Freedmen Voting in New Orleans, 1867

New York Public Library Digital Collection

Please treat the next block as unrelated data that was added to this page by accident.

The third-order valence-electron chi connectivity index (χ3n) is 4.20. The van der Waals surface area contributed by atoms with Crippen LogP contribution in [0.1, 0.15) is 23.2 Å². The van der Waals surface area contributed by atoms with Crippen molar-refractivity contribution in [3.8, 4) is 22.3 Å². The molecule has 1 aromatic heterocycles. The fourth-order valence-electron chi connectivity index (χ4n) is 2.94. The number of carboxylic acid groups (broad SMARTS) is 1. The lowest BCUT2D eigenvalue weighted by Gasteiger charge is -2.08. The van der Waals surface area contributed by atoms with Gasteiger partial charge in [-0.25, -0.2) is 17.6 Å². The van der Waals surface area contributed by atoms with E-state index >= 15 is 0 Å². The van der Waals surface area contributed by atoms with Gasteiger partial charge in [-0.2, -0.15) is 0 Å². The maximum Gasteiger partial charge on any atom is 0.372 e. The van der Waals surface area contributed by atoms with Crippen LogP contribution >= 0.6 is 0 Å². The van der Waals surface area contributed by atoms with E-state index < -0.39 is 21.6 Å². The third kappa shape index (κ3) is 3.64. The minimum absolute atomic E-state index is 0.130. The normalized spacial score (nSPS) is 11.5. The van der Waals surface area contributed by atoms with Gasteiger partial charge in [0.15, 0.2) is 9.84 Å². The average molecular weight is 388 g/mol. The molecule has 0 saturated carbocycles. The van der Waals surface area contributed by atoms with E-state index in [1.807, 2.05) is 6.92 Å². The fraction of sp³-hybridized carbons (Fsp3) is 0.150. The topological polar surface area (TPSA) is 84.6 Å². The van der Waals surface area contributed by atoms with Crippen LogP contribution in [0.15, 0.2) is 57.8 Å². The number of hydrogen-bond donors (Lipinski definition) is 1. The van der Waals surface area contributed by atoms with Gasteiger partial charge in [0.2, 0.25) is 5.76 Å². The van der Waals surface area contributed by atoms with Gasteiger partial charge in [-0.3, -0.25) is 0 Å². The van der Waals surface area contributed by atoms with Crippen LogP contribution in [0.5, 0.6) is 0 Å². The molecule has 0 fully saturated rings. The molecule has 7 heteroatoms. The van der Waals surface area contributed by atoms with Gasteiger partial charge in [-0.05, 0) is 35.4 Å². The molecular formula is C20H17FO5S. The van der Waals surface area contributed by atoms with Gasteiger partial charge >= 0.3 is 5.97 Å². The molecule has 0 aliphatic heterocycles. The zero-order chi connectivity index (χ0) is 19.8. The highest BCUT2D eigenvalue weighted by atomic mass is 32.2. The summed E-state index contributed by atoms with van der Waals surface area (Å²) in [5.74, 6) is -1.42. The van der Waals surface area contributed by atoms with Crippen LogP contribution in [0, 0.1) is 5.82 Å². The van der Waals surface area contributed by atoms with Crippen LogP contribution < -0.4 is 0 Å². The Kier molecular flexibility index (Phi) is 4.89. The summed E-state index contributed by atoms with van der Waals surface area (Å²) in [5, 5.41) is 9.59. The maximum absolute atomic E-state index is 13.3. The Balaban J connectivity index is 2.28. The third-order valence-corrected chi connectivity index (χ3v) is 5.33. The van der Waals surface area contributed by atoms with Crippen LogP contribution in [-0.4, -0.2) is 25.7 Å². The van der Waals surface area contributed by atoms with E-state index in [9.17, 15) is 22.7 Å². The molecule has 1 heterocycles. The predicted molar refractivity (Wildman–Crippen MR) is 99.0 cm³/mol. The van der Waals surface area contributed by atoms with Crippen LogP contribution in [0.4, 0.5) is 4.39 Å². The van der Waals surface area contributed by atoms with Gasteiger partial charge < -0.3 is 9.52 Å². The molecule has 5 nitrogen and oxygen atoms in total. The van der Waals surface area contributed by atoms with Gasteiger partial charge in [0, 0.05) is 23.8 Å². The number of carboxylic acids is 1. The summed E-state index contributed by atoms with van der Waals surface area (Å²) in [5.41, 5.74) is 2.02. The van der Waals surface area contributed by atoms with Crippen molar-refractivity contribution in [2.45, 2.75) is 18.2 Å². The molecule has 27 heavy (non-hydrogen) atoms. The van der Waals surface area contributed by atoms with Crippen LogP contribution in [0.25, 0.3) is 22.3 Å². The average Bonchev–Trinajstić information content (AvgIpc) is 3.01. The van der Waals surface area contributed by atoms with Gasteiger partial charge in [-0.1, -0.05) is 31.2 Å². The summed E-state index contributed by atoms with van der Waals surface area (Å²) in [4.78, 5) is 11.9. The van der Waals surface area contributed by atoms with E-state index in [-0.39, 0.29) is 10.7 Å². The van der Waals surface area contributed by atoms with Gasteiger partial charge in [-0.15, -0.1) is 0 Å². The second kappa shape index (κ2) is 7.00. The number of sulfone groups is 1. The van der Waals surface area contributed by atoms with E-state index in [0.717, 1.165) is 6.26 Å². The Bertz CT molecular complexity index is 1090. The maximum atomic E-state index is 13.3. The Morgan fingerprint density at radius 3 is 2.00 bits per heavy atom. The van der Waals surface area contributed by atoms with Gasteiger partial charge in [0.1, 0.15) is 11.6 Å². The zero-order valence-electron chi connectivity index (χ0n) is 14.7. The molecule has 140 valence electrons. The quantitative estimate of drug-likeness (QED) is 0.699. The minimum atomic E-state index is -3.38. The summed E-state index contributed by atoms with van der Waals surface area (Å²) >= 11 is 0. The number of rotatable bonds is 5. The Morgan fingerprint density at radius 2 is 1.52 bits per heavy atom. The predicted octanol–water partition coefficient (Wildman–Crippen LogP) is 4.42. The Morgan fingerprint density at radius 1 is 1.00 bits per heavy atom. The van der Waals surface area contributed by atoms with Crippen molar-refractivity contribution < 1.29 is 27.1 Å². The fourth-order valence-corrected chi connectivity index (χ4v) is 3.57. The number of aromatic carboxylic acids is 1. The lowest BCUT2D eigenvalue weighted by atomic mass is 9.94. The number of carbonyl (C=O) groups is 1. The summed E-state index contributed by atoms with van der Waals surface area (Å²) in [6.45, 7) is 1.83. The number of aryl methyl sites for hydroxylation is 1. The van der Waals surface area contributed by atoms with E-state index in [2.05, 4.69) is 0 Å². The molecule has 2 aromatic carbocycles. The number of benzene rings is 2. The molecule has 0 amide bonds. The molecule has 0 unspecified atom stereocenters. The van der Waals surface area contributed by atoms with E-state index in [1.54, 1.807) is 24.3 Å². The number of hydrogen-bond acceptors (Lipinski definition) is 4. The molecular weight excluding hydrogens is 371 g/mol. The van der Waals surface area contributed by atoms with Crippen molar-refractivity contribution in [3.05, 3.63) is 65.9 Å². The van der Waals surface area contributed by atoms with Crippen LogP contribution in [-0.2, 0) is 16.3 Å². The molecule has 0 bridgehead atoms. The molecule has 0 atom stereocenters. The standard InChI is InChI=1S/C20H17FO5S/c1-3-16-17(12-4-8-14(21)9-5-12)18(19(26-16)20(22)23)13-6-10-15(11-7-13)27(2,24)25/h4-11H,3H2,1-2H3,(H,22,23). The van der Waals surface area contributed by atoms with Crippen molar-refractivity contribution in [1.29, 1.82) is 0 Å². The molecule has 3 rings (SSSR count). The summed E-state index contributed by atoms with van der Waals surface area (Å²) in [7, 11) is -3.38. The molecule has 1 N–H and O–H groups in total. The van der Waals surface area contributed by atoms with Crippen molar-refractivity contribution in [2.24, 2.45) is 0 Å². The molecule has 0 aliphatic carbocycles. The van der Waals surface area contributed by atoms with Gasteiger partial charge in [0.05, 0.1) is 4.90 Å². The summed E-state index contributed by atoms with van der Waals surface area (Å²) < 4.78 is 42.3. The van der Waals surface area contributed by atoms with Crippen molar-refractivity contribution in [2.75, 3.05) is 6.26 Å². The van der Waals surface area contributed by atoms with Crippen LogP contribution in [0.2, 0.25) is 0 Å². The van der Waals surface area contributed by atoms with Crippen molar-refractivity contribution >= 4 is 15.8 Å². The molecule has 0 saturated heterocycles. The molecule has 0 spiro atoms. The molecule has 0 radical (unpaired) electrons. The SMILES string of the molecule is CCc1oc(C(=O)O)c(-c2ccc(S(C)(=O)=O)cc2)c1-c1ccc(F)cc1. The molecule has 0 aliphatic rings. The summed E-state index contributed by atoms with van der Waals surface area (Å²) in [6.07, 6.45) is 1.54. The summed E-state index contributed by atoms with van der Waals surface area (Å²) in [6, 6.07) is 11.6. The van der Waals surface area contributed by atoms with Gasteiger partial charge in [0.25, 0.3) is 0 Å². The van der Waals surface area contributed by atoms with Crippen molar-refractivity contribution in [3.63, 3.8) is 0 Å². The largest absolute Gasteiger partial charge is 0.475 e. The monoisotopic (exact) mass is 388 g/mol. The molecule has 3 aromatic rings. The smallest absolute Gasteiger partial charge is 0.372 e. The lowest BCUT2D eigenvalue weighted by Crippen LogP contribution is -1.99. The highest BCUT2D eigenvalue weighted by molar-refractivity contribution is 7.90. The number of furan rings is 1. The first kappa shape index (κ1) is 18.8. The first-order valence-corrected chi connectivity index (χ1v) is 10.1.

One of the many important rights that African Americans pursued after emancipation was voting, seen in this image during the 1867 election in New Orleans. The streets are filled with African American men of varying statuses as they utilize their new found freedoms at the ballot box. African American men maintained that their manhood and military service during the Civil War justified their rights as citizens, including and especially the right to vote. Even with the passage of the 14th and 15th amendments that secured African Americans’ status as citizens and black men’s right to vote, the post-Reconstruction era challenged and briefly negated the gains that has been made for black rights after the war.

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